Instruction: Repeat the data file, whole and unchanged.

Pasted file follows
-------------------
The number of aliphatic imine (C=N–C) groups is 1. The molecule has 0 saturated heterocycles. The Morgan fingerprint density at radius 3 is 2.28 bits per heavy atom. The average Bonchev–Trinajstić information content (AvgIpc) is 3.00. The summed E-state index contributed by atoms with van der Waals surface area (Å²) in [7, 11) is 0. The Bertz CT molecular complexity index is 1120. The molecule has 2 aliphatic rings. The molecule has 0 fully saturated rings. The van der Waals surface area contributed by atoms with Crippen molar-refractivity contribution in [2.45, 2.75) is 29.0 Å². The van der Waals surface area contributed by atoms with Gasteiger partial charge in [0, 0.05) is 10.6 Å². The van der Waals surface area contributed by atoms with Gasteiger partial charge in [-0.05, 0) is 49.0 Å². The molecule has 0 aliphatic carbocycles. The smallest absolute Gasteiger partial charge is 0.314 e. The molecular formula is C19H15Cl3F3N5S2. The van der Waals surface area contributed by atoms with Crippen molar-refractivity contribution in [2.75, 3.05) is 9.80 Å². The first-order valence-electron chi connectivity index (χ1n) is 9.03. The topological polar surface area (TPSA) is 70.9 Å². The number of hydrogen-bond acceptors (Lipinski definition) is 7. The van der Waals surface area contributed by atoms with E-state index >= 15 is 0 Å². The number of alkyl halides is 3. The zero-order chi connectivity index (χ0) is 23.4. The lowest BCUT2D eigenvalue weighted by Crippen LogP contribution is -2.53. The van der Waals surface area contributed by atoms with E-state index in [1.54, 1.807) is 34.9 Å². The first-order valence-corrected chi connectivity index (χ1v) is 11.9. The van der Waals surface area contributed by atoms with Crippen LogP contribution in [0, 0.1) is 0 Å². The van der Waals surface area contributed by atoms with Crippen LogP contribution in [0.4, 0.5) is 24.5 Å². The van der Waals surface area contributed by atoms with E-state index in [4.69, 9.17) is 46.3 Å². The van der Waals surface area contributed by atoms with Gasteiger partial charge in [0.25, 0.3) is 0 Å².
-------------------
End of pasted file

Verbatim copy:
The number of aliphatic imine (C=N–C) groups is 1. The molecule has 0 saturated heterocycles. The Morgan fingerprint density at radius 3 is 2.28 bits per heavy atom. The average Bonchev–Trinajstić information content (AvgIpc) is 3.00. The summed E-state index contributed by atoms with van der Waals surface area (Å²) in [7, 11) is 0. The Bertz CT molecular complexity index is 1120. The molecule has 2 aliphatic rings. The molecule has 0 fully saturated rings. The van der Waals surface area contributed by atoms with Crippen molar-refractivity contribution in [2.45, 2.75) is 29.0 Å². The van der Waals surface area contributed by atoms with Gasteiger partial charge in [0, 0.05) is 10.6 Å². The van der Waals surface area contributed by atoms with Gasteiger partial charge in [-0.05, 0) is 49.0 Å². The molecule has 0 aliphatic carbocycles. The smallest absolute Gasteiger partial charge is 0.314 e. The molecular formula is C19H15Cl3F3N5S2. The van der Waals surface area contributed by atoms with Crippen molar-refractivity contribution in [2.75, 3.05) is 9.80 Å². The first-order valence-electron chi connectivity index (χ1n) is 9.03. The topological polar surface area (TPSA) is 70.9 Å². The number of hydrogen-bond acceptors (Lipinski definition) is 7. The van der Waals surface area contributed by atoms with E-state index >= 15 is 0 Å². The number of alkyl halides is 3. The zero-order chi connectivity index (χ0) is 23.4. The lowest BCUT2D eigenvalue weighted by Crippen LogP contribution is -2.53. The van der Waals surface area contributed by atoms with E-state index in [1.54, 1.807) is 34.9 Å². The first-order valence-corrected chi connectivity index (χ1v) is 11.9. The van der Waals surface area contributed by atoms with Crippen LogP contribution in [0, 0.1) is 0 Å². The van der Waals surface area contributed by atoms with Crippen LogP contribution in [0.4, 0.5) is 24.5 Å². The van der Waals surface area contributed by atoms with E-state index in [4.69, 9.17) is 46.3 Å². The van der Waals surface area contributed by atoms with Gasteiger partial charge in [0.25, 0.3) is 0 Å².